Deadline looms for flood victims to seek low-interest government loans

By Dawn Geske | Sep 6, 2016

CHARLESTON – Sept. 7 is the deadline to submit applications for disaster loans through the Federal Emergency Management Agency (FEMA) from the U.S. Small Business Administration (SBA) for the West Virginia floods that occurred June 22-29.

Loans are directed through FEMA to the SBA, which is working in conjunction with FEMA for disaster relief efforts.

“In terms of assistance for businesses for help from the federal government, that happens from low-interest disaster loans from the U.S. Small Business Administration,” Jim Homstad, media relations manager and spokesperson at FEMA, told The West Virginia Record. “The U.S. Small Business Administration is our federal partner. FEMA does grants which don’t have to be paid back and the Small Business Administration does the low-interest disaster loans. That’s the difference. We work together to assist in disaster recovery.”

The interest rates for the loans through the SBA are as low as 4 percent for businesses, 2.625 percent for private nonprofit organization and 1.625 percent for homeowners and renters. Loan terms are up to 30 years with allowable amounts totaling up to $2 million for repairs or to replace damaged or destroyed property.

“They approved in West Virginia, corresponding to this flooding disaster, 728 loans for $47.4 million,” said Homstad. “Don’t let their title fool you, even though it’s the U.S. Small Business Administration, in a disaster they lend money to not only businesses of all sizes but also homeowners and renters as well."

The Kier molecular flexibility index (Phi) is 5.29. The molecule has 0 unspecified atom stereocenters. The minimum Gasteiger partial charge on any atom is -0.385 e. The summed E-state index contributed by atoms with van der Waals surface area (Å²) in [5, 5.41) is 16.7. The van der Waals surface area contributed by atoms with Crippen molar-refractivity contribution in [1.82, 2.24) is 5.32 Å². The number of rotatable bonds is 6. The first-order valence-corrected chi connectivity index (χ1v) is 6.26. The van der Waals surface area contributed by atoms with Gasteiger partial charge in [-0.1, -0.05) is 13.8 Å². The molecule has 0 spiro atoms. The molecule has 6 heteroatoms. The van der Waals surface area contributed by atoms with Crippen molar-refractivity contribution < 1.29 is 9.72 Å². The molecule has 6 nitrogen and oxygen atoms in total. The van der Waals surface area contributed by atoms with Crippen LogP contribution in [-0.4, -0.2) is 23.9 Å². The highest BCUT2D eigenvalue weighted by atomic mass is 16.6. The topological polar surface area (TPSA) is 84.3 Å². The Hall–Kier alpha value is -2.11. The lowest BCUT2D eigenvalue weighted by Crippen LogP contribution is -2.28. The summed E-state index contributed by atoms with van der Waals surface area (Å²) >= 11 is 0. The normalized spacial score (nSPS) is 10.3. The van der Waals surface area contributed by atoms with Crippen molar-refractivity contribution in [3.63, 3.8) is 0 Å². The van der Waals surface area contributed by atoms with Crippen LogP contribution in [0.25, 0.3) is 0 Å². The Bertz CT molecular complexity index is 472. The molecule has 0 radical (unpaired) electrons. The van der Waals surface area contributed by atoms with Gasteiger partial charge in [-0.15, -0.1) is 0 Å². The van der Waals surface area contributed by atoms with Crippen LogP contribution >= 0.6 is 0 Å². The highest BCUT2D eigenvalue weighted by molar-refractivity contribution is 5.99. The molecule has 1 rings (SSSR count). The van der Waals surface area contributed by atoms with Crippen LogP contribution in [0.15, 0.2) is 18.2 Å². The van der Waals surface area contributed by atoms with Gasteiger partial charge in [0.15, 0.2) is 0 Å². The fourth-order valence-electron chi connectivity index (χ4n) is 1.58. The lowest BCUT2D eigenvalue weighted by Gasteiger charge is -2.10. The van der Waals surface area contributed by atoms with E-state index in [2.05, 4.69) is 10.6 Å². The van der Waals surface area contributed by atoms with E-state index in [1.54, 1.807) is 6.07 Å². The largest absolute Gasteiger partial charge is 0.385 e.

To be considered for a loan with the SBA, applicants must register with FEMA online at or with a mobile device at Applicants can also call FEMA’s helpline at 800-621-3362 if they don’t have online or mobile access.

“You don’t have to accept the loan,” said Homstad. “We encourage people to apply for the small business loan. You don’t have to accept it, and on the other hand you may not qualify for it, but if you don’t fill out the application your federal assistance very well might grind to a halt at that point. We always encourage people to fill it out, and if for any reason you don’t qualify for the loan, hypothetically you would be kicked back, if you will, to FEMA for further grant consideration.”

Twelve counties within West Virginia have been approved for assistance in the disaster declaration that President Obama signed for the state. The counties are Clay, Fayette, Greenbrier, Jackson, Kanawha, Lincoln, Monroe, Nicholas, Pocahontas, Roane, Summers, and Webster.

The Sept. 7 deadline is an extension from the original deadline, which was requested by Gov. Earl Ray Tomblin, as he said there was a continued flow of applications coming in to receive federal assistance in connection with the West Virginia flooding.

Loans from the SBA allow eligible applicants to borrow additional funds to cover the costs associated with protecting their property against future damage. This includes elevating utilities, water heaters and furnaces, and installing retaining walls and sump pumps.

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Federal Emergency Management Agency (FEMA) US Small Business Administration

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